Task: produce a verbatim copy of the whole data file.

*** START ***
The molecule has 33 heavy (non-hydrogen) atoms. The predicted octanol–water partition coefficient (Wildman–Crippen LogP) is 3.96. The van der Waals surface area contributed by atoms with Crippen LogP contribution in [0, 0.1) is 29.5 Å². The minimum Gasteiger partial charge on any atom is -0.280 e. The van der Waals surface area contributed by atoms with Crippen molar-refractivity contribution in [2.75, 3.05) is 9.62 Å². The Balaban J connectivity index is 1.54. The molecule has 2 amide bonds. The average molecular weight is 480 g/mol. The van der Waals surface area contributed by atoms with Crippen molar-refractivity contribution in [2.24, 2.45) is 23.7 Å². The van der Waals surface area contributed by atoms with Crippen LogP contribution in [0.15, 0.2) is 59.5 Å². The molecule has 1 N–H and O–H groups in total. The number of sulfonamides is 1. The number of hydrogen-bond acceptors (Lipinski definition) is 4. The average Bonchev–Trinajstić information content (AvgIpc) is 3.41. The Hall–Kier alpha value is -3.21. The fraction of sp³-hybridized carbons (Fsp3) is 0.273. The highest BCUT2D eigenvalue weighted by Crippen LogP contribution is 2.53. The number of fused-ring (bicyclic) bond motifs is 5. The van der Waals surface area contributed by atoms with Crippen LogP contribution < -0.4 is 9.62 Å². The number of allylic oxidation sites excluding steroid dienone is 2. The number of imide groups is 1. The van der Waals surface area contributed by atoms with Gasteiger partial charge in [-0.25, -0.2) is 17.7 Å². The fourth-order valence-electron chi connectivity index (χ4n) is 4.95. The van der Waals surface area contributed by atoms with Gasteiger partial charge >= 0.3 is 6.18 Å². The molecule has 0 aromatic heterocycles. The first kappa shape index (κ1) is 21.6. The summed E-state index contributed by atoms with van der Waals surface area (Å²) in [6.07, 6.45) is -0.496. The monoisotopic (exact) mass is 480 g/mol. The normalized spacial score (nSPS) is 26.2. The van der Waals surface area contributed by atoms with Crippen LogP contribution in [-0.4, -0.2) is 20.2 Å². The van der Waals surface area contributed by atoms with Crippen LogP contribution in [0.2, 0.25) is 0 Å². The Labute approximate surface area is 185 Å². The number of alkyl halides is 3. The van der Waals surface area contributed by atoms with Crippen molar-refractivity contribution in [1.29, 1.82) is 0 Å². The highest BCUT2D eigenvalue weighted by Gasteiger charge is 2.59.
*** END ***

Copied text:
The molecule has 33 heavy (non-hydrogen) atoms. The predicted octanol–water partition coefficient (Wildman–Crippen LogP) is 3.96. The van der Waals surface area contributed by atoms with Crippen LogP contribution in [0, 0.1) is 29.5 Å². The minimum Gasteiger partial charge on any atom is -0.280 e. The van der Waals surface area contributed by atoms with Crippen molar-refractivity contribution in [2.75, 3.05) is 9.62 Å². The Balaban J connectivity index is 1.54. The molecule has 2 amide bonds. The average molecular weight is 480 g/mol. The van der Waals surface area contributed by atoms with Crippen molar-refractivity contribution in [2.24, 2.45) is 23.7 Å². The van der Waals surface area contributed by atoms with Crippen LogP contribution in [0.15, 0.2) is 59.5 Å². The molecule has 1 N–H and O–H groups in total. The number of sulfonamides is 1. The number of hydrogen-bond acceptors (Lipinski definition) is 4. The average Bonchev–Trinajstić information content (AvgIpc) is 3.41. The Hall–Kier alpha value is -3.21. The fraction of sp³-hybridized carbons (Fsp3) is 0.273. The highest BCUT2D eigenvalue weighted by Crippen LogP contribution is 2.53. The number of fused-ring (bicyclic) bond motifs is 5. The van der Waals surface area contributed by atoms with Crippen LogP contribution < -0.4 is 9.62 Å². The number of allylic oxidation sites excluding steroid dienone is 2. The number of imide groups is 1. The van der Waals surface area contributed by atoms with Gasteiger partial charge in [-0.25, -0.2) is 17.7 Å². The fourth-order valence-electron chi connectivity index (χ4n) is 4.95. The van der Waals surface area contributed by atoms with Gasteiger partial charge >= 0.3 is 6.18 Å². The molecule has 0 aromatic heterocycles. The first kappa shape index (κ1) is 21.6. The summed E-state index contributed by atoms with van der Waals surface area (Å²) in [6.07, 6.45) is -0.496. The monoisotopic (exact) mass is 480 g/mol. The normalized spacial score (nSPS) is 26.2. The van der Waals surface area contributed by atoms with Crippen LogP contribution in [-0.4, -0.2) is 20.2 Å². The van der Waals surface area contributed by atoms with Crippen LogP contribution in [0.2, 0.25) is 0 Å². The Labute approximate surface area is 185 Å². The number of alkyl halides is 3. The van der Waals surface area contributed by atoms with Crippen molar-refractivity contribution in [1.29, 1.82) is 0 Å². The highest BCUT2D eigenvalue weighted by Gasteiger charge is 2.59.